B. Affected areas usually larger than 2 to 3
inches in diameter. Leaf spot-type lesions
not present.
1. Mushrooms present in circular pattern........Fairy ring
2. Mushrooms not present in affected area.
a. Affected areas tend to be in streaks.
Grass blades matted together.
Primarily on ryegrass and
bermudagrass .................--..............---Cottony blight
b. Affected area more or less circular.
Grass blades usually not matted
together --.............-..-................---Brown patch

II. Grass not affected in distinct patches.

A. Orange pustules present on leaf blades --...-................--Rust

B. Orange pustules not present on leaf
blades.
1. Leaf spots present.
a. Leaf spots generally less than
1/16 inch in diameter. Leaf
sheath may be rotted--...........---.Helminthosporium
leaf spot
b. Leaf spots frequently larger
than 1/8 inch in diameter.
Primarily on St. Augustinegrass......Gray leaf spot

2. Leaf spots not present. Grass
covered with a sooty-like hard
mold growth ...........................................-------Slime mold









TURF DISEASES THAT OCCUR COMMONLY IN FLORIDA

Control
Disease Grasses Nature of Disease Con
Affected Fungicide* Rate per
to use 1,000 sq. ft.
Brown patch St. Augustine, Grass killed in more or less circular patches that PCNB 6-8 oz.
(Rhizoctonia bahia, rye, begin as small spots and may expand to several feet thiram 4-6 oz.
solani) bermuda, in diameter. May also cause a thinning of the turf cycloheximide in
zoysia, over a large area. Usually occurs during warm, combination with
centipede humid weather. A root rot may be evident. PCNB or thiram **
mercury chlorides 1-2 oz.
organic mercury **
Dollar spot St. Augustine, Grass killed in distinct patches that are 2 to 3 inches cadmium compounds **
(Sclerotinia bermuda, in diameter. Patches take on a bleached straw col- mercury chlorides 1-2 oz.
homoeocarpa) zoysia, or. In severe cases small patches may coalesce so organic mercury **
bahia, that large areas are affected. Leaf spot-type lesions An application of a nitrogen fertilizer
centipede may be seen on the blades of grass at the outer mar- will often retard the disease.
gins of the small patches. Occurs during mild to
warm humid weather.

Gray leaf spot St. Augustine Round to oblong spots on the leaves that are brown thiram 4 oz.
(Piricularia to ash colored with purple to brown margins. Spots Dyrene 4 oz.
grisea) may be covered with a gray mold in warm, humid captain 4 oz.
weather. Lesions may also occur on the stems. In cycloheximide in
severe cases leaves have a scorched appearance, combination with
Prevalent during the rainy summer months. thiram **

Rust rye. Small yellow to orange or reddish-brown pustules zineb 2-4 oz.
(Puccinia bermuda, on the leaves. Heavily infested turf has an over- sulfur A light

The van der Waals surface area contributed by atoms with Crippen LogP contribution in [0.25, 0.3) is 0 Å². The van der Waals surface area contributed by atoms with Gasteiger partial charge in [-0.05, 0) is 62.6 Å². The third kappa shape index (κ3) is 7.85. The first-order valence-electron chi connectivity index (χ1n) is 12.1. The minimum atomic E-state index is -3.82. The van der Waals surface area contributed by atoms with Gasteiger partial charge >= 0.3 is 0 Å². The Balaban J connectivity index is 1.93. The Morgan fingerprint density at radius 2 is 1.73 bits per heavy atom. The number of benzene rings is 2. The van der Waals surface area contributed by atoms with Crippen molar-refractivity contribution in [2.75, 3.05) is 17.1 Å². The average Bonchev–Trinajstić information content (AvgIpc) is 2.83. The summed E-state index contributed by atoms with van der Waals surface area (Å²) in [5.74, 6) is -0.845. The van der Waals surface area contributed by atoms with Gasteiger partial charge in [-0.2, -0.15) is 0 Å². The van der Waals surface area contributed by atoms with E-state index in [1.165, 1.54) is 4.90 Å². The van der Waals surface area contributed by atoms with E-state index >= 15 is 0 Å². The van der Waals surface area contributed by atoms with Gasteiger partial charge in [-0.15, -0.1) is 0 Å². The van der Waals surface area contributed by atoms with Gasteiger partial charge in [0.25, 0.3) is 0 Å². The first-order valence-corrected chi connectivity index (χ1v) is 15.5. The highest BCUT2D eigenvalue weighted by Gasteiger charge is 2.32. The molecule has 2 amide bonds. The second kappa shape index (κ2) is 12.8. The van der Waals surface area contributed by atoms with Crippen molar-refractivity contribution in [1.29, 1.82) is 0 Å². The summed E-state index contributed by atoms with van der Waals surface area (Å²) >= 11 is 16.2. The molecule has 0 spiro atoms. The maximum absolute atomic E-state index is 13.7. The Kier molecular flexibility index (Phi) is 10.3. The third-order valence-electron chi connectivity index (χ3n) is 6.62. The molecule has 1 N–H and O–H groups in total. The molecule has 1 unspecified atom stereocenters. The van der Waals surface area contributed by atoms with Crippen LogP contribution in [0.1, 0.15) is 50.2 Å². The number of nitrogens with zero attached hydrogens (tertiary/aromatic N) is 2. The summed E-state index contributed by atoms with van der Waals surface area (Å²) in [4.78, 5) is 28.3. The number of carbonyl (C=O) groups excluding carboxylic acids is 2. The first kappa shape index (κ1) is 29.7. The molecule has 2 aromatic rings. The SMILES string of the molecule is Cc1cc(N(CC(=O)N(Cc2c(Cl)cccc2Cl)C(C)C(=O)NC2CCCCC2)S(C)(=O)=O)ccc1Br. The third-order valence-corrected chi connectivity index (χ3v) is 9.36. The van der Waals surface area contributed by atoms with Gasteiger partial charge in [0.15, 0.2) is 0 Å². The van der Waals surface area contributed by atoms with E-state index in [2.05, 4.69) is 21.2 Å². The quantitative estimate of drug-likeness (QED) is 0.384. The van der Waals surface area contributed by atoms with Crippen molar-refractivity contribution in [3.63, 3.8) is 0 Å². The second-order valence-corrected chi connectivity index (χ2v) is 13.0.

app.) St. Augustine all unthrifty appearance. Prevalent during the cycloheximide in covering
warmer months, combination with **
thiram






TURF DISEASES THAT OCCUR COMMONLY IN FLORIDA (continued)

Control
Disease Grasses Nature of Disease
Affected Fungicide* Rate per
to use 1,000 sq. ft.
Helmintho- bermuda, Small oblong purplish to brown spots on the leaves, thiram 4-6 oz.
sporium zoysia, Spots may have a tan center. Heavily infected organic mercury **
(Helmintho- St. Augustine, leaves will wither and die. There is an over-all cycloheximide in
sporium spp.) rye thinning of the turf. May occur at any time of the combination with
year when the grass is growing. A rot of the leaf thiram **
sheath may be evident.
Cottony blight rye, Grass rapidly dies in spots or streaks. In the early Memmi 2 oz.
(Pythium bermuda stage the affected grass is blackened and has a Dexon 2-3 oz.
aphanider- greasy appearance. At times the affected spots may Panogen Turf 3 oz.
matum) have a "cottony" appearance due to the abundant Fungicide
growth of the fungus in them. Occurs during warm,
humid weather in poorly drained areas.
Fairy ring All grasses Initially the grass is stimulated in a circular pat- Difficult to control. Declining areas
(Lepiota sp., tern. In a few weeks the grass in these areas will often respond to additional fertilizer
Marasmius sp., begin to decline. Mushrooms are often present in and water. Organic mercury fungi-
etc.) the areas affected. cides injected into the soil at two to
three times recommended rate may
give some degree of control. Grass
may be temporarily injured by such
a treatment.
Slime mold All grasses Grass is covered with a gray to black soot-like mold Brush or wash the mold growth off
(primarily growth or prominent white or yellow masses. Oc- of the grass. Mowing will eliminate
Physarum sp. and curs during warm humid weather. (Technically the condition.
Fuligo sp.) not a disease)

*Turfgrass fungicides may be purchased from dealers for garden and eolf course supplies under various trade names. These trade named materials
may contain one or more of the fungicides listed When using a material containing more than one fungicide (so called broad-spectrum fungicides), use the
rate recommended by the producer.
** Follow manufacturer's recommendation.











Four Keys to
Pesticide Safety


f


1. READ THE LABEL ON EACH PESTICIDE CON-
TAINER BEFORE EACH USE. Heed
all cautions and warnings. /, / I


2. STORE PESTICIDES IN THEIR ORIGINAL
LABELED CONTAINERS. Keep them out
of the reach of children and irresponsible
people.


3. APPLY PESTICIDES ONLY AS DIRECTED


4. DISPOSE OF EMPTY CONTAINERS
SAFELY.